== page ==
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Saudi Arabia as a new leader in venture investments in MENA

achieving success in Saudi Arabia depends not just on understanding the legal frameworks but also on being adaptable to the swiftly evolving economic and cultural landscape.

K bronze Author: Kirill Sosnin
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Once known for its vast oil reserves, Saudi Arabia is quickly becoming a hub for innovation and entrepreneurship. This transformation is driven by the ambitious Vision 2030 plan, which aims to diversify the economy and advance technological progress.

The history of venture business in Saudi Arabia is a story of strategic evolution. Introduced in 2021, the Vision 2030 strategy aims to increase the private sector’s contribution to GDP to 65% and raise direct foreign investments to 5.7% of GDP by 2030. This ambitious strategy has laid the groundwork for a surge in investments across various sectors, from entertainment and tourism to futuristic “giga-projects” like NEOM–a $1.5 trillion infrastructure plan.

Four years ago, the volume of venture deals in Saudi Arabia was $45 million. Today, it exceeds $2.5 billion. The country is home to about 200 venture funds–still far fewer than in the UAE, but an order of magnitude more than a few years ago. Since 2019, the volume of venture investments in Saudi Arabia has steadily grown, surpassing the billion-dollar mark for the second consecutive year.

Several mega-deals in fintech and e-commerce, each over $100 million, have contributed to this growth, including two investments in the last quarter that propelled the BNPL service Tabby and fintech startup Tamara to unicorn status. In fact, two out of the three companies that achieved unicorn status in the region last year came from Saudi Arabia. 

Saudi Arabia as a new leader in venture investments in MENA

Venture investments volume in Saudi Arabia, 2018-2023: $M

Source: Calculations conducted by the author, utilizing venture data from Tracxn and Pitchbook.

As a result, Saudi Arabia has become a leading destination for venture capital in the MENA market, surpassing its main competitor, the UAE, for the first time. Furthermore, it is the only country in MENA that has shown venture market growth in 2023, while its neighbors have seen declines of 10-30%.

Saudi Arabia as a new leader in venture investments in MENA

Inflow venture investments by country, 2023, %

Source: Calculations conducted by the author, utilizing venture data from Tracxn and Pitchbook.

Local funds are the main source of startup capital, accounting for 49% in 2023, followed by American and Emirati funds. Overall, foreign investors from further afield have been investing less in Saudi Arabia in recent years, primarily due to the “venture winter” and a shift in priorities, preferring to minimize risks.

Saudi Arabia as a new leader in venture investments in MENA

Funding across tech sectors in Saudi Arabia, 2019-2023, %

Source: Calculations conducted by the author, utilizing venture data from Tracxn and Pitchbook.

Fintech leads both in funding volumes and the total number of deals. Currently, there are three unicorn startups in the country, all in the financial sector: Tamara, Tabby, and STC Pay. Looking back, this sector accounts for 30% of all startup financing in Saudi Arabia and 37% in 2023.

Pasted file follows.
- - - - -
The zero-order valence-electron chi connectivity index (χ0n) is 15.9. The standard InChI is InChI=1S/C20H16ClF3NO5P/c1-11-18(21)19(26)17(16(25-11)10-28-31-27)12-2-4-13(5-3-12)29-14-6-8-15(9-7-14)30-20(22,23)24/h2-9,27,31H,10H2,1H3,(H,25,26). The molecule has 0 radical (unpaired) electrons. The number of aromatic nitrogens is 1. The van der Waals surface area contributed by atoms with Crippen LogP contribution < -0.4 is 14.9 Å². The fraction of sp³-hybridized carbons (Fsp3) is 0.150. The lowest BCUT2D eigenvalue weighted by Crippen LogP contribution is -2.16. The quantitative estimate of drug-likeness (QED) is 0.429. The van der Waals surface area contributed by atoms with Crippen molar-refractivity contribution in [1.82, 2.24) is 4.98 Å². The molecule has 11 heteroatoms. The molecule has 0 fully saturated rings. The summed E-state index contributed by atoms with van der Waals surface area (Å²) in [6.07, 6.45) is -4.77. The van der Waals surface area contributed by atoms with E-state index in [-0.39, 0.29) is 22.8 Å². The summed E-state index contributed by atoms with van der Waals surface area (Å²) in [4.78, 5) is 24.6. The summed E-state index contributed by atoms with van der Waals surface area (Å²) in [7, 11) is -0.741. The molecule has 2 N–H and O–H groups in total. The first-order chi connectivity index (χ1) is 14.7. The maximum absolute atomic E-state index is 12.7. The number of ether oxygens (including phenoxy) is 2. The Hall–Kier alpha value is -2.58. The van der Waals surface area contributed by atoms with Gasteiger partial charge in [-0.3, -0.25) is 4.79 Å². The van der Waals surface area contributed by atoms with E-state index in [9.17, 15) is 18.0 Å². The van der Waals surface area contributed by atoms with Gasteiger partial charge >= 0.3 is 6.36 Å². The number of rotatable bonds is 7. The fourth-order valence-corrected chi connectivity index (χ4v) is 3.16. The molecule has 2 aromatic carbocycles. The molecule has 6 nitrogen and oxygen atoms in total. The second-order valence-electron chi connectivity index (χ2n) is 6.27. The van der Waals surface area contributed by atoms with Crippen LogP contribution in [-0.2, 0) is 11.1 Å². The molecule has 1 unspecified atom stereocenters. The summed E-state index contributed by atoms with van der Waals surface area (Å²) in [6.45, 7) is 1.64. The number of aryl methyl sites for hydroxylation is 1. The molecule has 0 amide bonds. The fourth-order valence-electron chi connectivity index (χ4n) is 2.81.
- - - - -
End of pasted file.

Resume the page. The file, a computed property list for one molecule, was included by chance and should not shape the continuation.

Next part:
Despite the promising opportunities Saudi Arabia presents, entering the market can also be challenging. And one of the most challenging aspects of setting up a new venture is opening a bank account. Additionally, an incomplete understanding of the business expansion process and securing suitable residential real estate for the team are significant hurdles.

Family relocation is also a considerable issue, with 65% of businesses reporting difficulties in smoothly relocating families. Many companies see the need for third-party assistance to ease this transition. Additional challenges include navigating regulatory requirements, understanding local consumer preferences, and maintaining compliance with labor laws, all while ensuring seamless integration into the local business ecosystem. Almost 90% of companies lacked or had limited knowledge of Saudi’s Special Economic Zones (SEZ), with only 12.6% of companies showing a strong understanding of the kingdom’s SEZs. 

For startups considering Saudi Arabia as a potential base, understanding and leveraging the nuances of the local business environment is crucial.

First, the special economic zones in Saudi Arabia are key areas of opportunity, offering substantial incentives such as reduced taxation and streamlined procedures for obtaining visas and licenses. These benefits can significantly lower the barriers to entry and reduce operational costs, which is especially beneficial for nascent and expanding businesses. Additionally, the kingdom’s experimental legal frameworks allow startups to explore and test new ideas and technologies without the full burden of standard regulatory compliance. This can minimize risk and hasten the time it takes to bring products to market.

Second, connecting with local venture funds and accelerators is essential. The rapid increase in the number of both venture and government-backed funds enhances access to capital. Founders can effectively build their networks and approach investments by participating in various accelerator programs, such as Techstars Accelerator, Falak Business Hub, and TAQADAM.

In conclusion, achieving success in Saudi Arabia depends not just on understanding the legal frameworks but also on being adaptable to the swiftly evolving economic and cultural landscape. Strategic efforts to attract investments and develop infrastructure position the kingdom as one of the world’s most promising markets for innovative companies.

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